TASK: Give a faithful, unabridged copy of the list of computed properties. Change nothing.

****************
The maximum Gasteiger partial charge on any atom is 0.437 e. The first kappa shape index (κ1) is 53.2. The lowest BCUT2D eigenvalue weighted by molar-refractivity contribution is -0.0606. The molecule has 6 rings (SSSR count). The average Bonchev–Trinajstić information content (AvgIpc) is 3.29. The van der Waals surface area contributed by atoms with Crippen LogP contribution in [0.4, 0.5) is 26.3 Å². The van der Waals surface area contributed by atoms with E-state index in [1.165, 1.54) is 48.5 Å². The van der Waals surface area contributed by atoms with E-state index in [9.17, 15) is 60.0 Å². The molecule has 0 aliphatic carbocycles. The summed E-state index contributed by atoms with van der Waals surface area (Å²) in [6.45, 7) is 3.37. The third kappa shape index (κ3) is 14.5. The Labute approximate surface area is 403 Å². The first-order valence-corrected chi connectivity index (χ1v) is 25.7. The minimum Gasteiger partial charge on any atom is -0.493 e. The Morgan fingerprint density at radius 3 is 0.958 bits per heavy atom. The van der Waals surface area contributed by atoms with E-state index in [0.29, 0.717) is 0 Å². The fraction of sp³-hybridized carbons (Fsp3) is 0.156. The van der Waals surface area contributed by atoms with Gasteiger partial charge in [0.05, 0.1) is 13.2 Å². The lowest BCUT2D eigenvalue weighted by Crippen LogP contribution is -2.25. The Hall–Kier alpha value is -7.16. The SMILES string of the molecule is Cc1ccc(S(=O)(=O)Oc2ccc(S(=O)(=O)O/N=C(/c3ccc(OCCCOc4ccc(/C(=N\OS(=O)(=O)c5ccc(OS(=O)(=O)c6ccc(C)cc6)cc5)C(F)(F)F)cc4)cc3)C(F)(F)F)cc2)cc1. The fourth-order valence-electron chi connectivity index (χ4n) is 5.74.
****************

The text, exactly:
The maximum Gasteiger partial charge on any atom is 0.437 e. The first kappa shape index (κ1) is 53.2. The lowest BCUT2D eigenvalue weighted by molar-refractivity contribution is -0.0606. The molecule has 6 rings (SSSR count). The average Bonchev–Trinajstić information content (AvgIpc) is 3.29. The van der Waals surface area contributed by atoms with Crippen LogP contribution in [0.4, 0.5) is 26.3 Å². The van der Waals surface area contributed by atoms with E-state index in [1.165, 1.54) is 48.5 Å². The van der Waals surface area contributed by atoms with E-state index in [9.17, 15) is 60.0 Å². The molecule has 0 aliphatic carbocycles. The summed E-state index contributed by atoms with van der Waals surface area (Å²) in [6.45, 7) is 3.37. The third kappa shape index (κ3) is 14.5. The Labute approximate surface area is 403 Å². The first-order valence-corrected chi connectivity index (χ1v) is 25.7. The minimum Gasteiger partial charge on any atom is -0.493 e. The Morgan fingerprint density at radius 3 is 0.958 bits per heavy atom. The van der Waals surface area contributed by atoms with E-state index in [0.29, 0.717) is 0 Å². The fraction of sp³-hybridized carbons (Fsp3) is 0.156. The van der Waals surface area contributed by atoms with Gasteiger partial charge in [0.05, 0.1) is 13.2 Å². The lowest BCUT2D eigenvalue weighted by Crippen LogP contribution is -2.25. The Hall–Kier alpha value is -7.16. The SMILES string of the molecule is Cc1ccc(S(=O)(=O)Oc2ccc(S(=O)(=O)O/N=C(/c3ccc(OCCCOc4ccc(/C(=N\OS(=O)(=O)c5ccc(OS(=O)(=O)c6ccc(C)cc6)cc5)C(F)(F)F)cc4)cc3)C(F)(F)F)cc2)cc1. The fourth-order valence-electron chi connectivity index (χ4n) is 5.74.